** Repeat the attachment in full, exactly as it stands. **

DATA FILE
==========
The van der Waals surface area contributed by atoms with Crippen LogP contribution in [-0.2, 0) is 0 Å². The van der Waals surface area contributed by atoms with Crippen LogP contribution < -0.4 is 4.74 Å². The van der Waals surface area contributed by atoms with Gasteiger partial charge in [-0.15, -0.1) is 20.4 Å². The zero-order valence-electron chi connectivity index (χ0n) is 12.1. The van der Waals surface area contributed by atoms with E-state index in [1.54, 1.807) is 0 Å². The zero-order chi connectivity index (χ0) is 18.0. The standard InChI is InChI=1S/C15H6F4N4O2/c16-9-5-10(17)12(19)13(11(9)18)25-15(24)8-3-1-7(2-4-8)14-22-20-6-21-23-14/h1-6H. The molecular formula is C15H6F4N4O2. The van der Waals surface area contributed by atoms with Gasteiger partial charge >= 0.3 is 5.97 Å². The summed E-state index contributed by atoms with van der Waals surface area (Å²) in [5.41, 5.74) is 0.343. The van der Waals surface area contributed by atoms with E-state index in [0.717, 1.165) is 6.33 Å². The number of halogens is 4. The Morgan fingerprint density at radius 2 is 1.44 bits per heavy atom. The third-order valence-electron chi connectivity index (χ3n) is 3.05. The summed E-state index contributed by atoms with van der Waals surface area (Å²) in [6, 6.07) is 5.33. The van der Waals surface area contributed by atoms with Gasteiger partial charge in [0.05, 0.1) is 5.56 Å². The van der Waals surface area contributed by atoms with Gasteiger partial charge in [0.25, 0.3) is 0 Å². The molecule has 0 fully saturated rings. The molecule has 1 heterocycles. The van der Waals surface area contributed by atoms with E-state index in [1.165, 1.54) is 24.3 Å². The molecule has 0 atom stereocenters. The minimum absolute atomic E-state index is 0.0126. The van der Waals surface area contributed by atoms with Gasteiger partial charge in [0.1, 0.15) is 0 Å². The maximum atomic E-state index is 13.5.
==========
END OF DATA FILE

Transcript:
The van der Waals surface area contributed by atoms with Crippen LogP contribution in [-0.2, 0) is 0 Å². The van der Waals surface area contributed by atoms with Crippen LogP contribution < -0.4 is 4.74 Å². The van der Waals surface area contributed by atoms with Gasteiger partial charge in [-0.15, -0.1) is 20.4 Å². The zero-order valence-electron chi connectivity index (χ0n) is 12.1. The van der Waals surface area contributed by atoms with E-state index in [1.54, 1.807) is 0 Å². The zero-order chi connectivity index (χ0) is 18.0. The standard InChI is InChI=1S/C15H6F4N4O2/c16-9-5-10(17)12(19)13(11(9)18)25-15(24)8-3-1-7(2-4-8)14-22-20-6-21-23-14/h1-6H. The molecular formula is C15H6F4N4O2. The van der Waals surface area contributed by atoms with Gasteiger partial charge >= 0.3 is 5.97 Å². The summed E-state index contributed by atoms with van der Waals surface area (Å²) in [5.41, 5.74) is 0.343. The van der Waals surface area contributed by atoms with E-state index in [0.717, 1.165) is 6.33 Å². The number of halogens is 4. The Morgan fingerprint density at radius 2 is 1.44 bits per heavy atom. The third-order valence-electron chi connectivity index (χ3n) is 3.05. The summed E-state index contributed by atoms with van der Waals surface area (Å²) in [6, 6.07) is 5.33. The van der Waals surface area contributed by atoms with Gasteiger partial charge in [0.05, 0.1) is 5.56 Å². The van der Waals surface area contributed by atoms with Gasteiger partial charge in [0.25, 0.3) is 0 Å². The molecule has 0 fully saturated rings. The molecule has 1 heterocycles. The van der Waals surface area contributed by atoms with E-state index in [1.165, 1.54) is 24.3 Å². The molecule has 0 atom stereocenters. The minimum absolute atomic E-state index is 0.0126. The van der Waals surface area contributed by atoms with Gasteiger partial charge in [0.1, 0.15) is 0 Å². The maximum atomic E-state index is 13.5.